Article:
I love Vietnamese food. I was actually introduced to the fresh spicy flavours at a restaurant in Edmonton, Canada in the late 80’s, strangely called ‘Le Charles Mansion’. It is still the gold standard, as far as I’m concerned, and helped promote my love of the cuisine. I have continued to eat Vietnamese whenever I can, luckily there was a great place across the street from where I worked in Toronto, ‘Ginger‘, that I ate at practically every night for a couple of years. So when I began dreaming up my tour of Vietnam, one of the highlights was going to be the chance to sample more of the unique foods. And when I stumbled on to the Vietnam Cookery Center online, I decided to sign up for the half day course, an introduction to cooking Vietnamese, and am I ever glad I did.
The center is about a half hour drive across Saigon and then down an alleyway, so it’s best to take a taxi (and in fact they make sure you have a map, written in Vietnamese to hand to your driver. It is all very open with lots of dark wood and decorated with cooking utensils (what else), clay and ceramic pots, also used for cooking, and about 20 work stations set up. I was lucky and was in a class of four, a family from Indonesia – mom, dad and their daughter who had recently moved to Saigon with her husband.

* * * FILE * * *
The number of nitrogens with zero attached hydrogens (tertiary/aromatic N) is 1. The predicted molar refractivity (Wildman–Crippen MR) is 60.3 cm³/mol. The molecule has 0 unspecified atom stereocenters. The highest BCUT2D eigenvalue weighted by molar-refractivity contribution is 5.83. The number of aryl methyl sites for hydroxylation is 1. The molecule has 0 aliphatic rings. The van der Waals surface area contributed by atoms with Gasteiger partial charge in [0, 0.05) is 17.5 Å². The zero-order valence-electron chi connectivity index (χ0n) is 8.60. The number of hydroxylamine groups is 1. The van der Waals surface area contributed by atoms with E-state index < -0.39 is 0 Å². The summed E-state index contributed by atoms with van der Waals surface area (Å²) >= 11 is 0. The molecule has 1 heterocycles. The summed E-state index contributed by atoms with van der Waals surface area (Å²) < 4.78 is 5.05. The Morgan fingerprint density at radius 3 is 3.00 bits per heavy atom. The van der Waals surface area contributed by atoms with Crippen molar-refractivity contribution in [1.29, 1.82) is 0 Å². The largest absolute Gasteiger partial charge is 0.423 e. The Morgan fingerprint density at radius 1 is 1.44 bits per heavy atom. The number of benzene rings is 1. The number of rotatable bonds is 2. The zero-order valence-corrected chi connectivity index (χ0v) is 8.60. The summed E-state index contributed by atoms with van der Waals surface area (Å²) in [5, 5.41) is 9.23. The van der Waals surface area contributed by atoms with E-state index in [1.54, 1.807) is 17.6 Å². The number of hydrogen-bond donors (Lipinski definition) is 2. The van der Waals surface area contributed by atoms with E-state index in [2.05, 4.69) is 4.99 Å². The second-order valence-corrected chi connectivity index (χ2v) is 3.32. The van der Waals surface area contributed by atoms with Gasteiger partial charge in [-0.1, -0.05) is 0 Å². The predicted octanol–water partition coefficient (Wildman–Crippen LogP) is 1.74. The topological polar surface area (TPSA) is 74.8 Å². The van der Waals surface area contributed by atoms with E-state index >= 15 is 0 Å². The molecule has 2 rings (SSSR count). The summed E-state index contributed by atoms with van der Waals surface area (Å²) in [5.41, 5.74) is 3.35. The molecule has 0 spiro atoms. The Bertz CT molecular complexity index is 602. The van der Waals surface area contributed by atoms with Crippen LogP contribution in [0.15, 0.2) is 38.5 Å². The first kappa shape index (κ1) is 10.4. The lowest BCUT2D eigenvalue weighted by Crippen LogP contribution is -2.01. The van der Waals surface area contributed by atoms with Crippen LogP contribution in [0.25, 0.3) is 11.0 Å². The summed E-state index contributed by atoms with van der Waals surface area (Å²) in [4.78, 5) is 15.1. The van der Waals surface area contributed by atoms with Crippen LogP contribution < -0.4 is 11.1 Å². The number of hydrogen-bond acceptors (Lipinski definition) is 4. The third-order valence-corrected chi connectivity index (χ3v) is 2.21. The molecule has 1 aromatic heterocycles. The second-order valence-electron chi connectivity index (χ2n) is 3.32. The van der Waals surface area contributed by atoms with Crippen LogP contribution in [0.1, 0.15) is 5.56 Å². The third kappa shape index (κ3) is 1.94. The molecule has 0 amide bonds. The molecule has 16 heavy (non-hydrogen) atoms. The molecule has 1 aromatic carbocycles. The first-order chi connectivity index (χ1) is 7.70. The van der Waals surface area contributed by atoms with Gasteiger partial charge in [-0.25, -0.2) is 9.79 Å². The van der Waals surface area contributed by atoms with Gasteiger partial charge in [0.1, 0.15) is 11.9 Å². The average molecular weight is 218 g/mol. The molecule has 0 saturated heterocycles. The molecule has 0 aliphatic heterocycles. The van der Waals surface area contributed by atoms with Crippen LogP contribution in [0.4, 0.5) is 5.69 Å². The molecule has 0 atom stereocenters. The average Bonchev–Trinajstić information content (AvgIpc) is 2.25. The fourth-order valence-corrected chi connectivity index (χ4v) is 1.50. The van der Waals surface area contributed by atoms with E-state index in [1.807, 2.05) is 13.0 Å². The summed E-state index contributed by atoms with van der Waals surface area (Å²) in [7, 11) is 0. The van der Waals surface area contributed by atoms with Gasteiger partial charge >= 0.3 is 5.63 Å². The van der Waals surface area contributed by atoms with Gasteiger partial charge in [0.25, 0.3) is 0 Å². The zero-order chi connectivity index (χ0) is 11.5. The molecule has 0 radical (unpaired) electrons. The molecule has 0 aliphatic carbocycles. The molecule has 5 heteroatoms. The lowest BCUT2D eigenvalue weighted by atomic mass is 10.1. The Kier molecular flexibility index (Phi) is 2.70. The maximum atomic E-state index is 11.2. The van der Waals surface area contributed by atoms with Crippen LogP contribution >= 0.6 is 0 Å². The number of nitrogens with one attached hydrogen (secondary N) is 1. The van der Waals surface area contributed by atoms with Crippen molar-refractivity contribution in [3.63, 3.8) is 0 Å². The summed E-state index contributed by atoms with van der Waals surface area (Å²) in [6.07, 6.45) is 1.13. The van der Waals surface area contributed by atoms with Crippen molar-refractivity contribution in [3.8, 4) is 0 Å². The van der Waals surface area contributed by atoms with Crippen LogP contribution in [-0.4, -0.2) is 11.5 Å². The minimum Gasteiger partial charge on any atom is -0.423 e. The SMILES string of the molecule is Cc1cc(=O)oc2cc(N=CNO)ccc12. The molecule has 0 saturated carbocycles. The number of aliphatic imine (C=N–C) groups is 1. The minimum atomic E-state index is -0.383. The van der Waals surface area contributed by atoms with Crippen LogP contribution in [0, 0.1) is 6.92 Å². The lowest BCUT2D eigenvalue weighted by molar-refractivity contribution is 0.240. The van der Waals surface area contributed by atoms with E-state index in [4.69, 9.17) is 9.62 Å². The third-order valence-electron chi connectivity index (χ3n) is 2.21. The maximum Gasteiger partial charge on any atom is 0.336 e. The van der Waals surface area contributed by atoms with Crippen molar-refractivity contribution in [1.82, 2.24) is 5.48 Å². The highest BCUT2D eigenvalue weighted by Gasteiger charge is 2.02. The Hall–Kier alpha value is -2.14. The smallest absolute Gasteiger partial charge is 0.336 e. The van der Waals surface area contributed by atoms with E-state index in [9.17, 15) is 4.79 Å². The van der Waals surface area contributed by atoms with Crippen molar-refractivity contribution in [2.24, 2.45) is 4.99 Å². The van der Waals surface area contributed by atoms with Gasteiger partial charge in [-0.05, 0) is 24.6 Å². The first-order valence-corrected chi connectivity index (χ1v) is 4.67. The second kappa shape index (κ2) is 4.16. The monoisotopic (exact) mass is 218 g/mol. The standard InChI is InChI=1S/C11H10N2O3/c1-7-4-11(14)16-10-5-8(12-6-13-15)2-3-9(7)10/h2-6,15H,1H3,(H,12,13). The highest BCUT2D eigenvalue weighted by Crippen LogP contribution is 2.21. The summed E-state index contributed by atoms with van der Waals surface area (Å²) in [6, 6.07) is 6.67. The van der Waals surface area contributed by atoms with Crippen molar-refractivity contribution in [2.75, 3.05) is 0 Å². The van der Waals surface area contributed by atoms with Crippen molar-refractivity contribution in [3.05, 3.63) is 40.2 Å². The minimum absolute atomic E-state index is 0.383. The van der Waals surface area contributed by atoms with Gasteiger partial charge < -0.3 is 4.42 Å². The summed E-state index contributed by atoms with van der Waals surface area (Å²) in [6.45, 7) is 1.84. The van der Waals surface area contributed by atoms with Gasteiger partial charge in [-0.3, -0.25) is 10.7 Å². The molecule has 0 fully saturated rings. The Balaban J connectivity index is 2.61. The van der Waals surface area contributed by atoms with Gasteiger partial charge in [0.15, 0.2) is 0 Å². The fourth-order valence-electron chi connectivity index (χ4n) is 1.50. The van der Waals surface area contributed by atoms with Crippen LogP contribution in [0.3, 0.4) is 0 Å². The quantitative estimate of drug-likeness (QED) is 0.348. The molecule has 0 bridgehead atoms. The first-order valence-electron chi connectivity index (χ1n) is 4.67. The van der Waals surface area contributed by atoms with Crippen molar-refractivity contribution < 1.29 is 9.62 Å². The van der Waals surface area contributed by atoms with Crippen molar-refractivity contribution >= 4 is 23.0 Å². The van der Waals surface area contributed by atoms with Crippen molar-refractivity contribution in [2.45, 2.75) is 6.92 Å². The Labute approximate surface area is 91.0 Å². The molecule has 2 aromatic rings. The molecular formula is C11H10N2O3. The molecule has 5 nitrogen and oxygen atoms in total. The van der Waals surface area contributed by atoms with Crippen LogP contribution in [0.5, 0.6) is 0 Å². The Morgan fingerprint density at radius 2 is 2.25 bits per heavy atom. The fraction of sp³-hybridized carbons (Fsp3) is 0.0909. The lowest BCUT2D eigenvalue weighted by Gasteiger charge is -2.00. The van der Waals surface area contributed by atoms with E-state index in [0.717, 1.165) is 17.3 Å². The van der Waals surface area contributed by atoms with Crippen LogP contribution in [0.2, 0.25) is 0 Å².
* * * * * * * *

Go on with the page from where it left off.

First course – the Spring Rolls. We chopped and shredded the ingredients for it, and then watched Chef Dai show us how it should be done – it was all pretty easy, and they turned out grrreat! We mixed up the sweet fish sauce with garlic and chilies and then went over to the dining table to sample our work. We ate them southern Vietnamese style, wrapping them in lettuce leaves and mint and then dipping them in the sauce. They were delicious, light and crispy and not the least bit greasy. If I could do it, why do some restaurants make them a soggy, greasy mess?
Chef Dai then prepared the rice in coconut juice (not coconut milk) and put it in the steamer to cook, before we moved on to the next dish, Caramel Pork (or fish) in Clay Pot. Again we followed Chef’s lead and it turned out very good, very rich and fairly salty from the fish sauce. We ate that over the coconut rice.
If you decide to take the course, just $35usd for the half day session, one piece of advice – Do NOT eat before the class. We had a four course feast before noon.
The biggest thing the course did for me, is to realize I don’t need to be intimidated from trying to cook Vietnamese, or any other cuisine at home. It’s a lot cheaper than eating out all the time, plus now I’ll be in charge of quality control.
Bon Appetit or as they say in Vietnam Ăn Ngon Miệng